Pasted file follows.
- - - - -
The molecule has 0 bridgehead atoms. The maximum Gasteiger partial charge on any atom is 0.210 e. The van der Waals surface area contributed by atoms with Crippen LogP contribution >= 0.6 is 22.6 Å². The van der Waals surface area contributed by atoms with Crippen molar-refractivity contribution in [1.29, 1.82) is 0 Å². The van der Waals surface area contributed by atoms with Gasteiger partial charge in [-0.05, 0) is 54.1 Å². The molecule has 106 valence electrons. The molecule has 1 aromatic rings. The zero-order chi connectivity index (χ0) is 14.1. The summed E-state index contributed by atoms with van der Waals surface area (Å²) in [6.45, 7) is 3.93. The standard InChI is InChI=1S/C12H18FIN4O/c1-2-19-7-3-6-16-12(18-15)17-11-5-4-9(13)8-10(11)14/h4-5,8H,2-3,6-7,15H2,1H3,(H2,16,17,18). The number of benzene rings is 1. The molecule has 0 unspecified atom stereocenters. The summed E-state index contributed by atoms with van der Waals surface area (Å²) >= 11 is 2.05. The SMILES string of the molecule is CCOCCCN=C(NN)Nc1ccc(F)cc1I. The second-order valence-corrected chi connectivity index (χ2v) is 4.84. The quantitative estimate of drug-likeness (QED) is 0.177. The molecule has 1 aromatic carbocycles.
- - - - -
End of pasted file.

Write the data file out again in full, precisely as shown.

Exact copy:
The molecule has 0 bridgehead atoms. The maximum Gasteiger partial charge on any atom is 0.210 e. The van der Waals surface area contributed by atoms with Crippen LogP contribution >= 0.6 is 22.6 Å². The van der Waals surface area contributed by atoms with Crippen molar-refractivity contribution in [1.29, 1.82) is 0 Å². The van der Waals surface area contributed by atoms with Gasteiger partial charge in [-0.05, 0) is 54.1 Å². The molecule has 106 valence electrons. The molecule has 1 aromatic rings. The zero-order chi connectivity index (χ0) is 14.1. The summed E-state index contributed by atoms with van der Waals surface area (Å²) in [6.45, 7) is 3.93. The standard InChI is InChI=1S/C12H18FIN4O/c1-2-19-7-3-6-16-12(18-15)17-11-5-4-9(13)8-10(11)14/h4-5,8H,2-3,6-7,15H2,1H3,(H2,16,17,18). The number of benzene rings is 1. The molecule has 0 unspecified atom stereocenters. The summed E-state index contributed by atoms with van der Waals surface area (Å²) >= 11 is 2.05. The SMILES string of the molecule is CCOCCCN=C(NN)Nc1ccc(F)cc1I. The second-order valence-corrected chi connectivity index (χ2v) is 4.84. The quantitative estimate of drug-likeness (QED) is 0.177. The molecule has 1 aromatic carbocycles.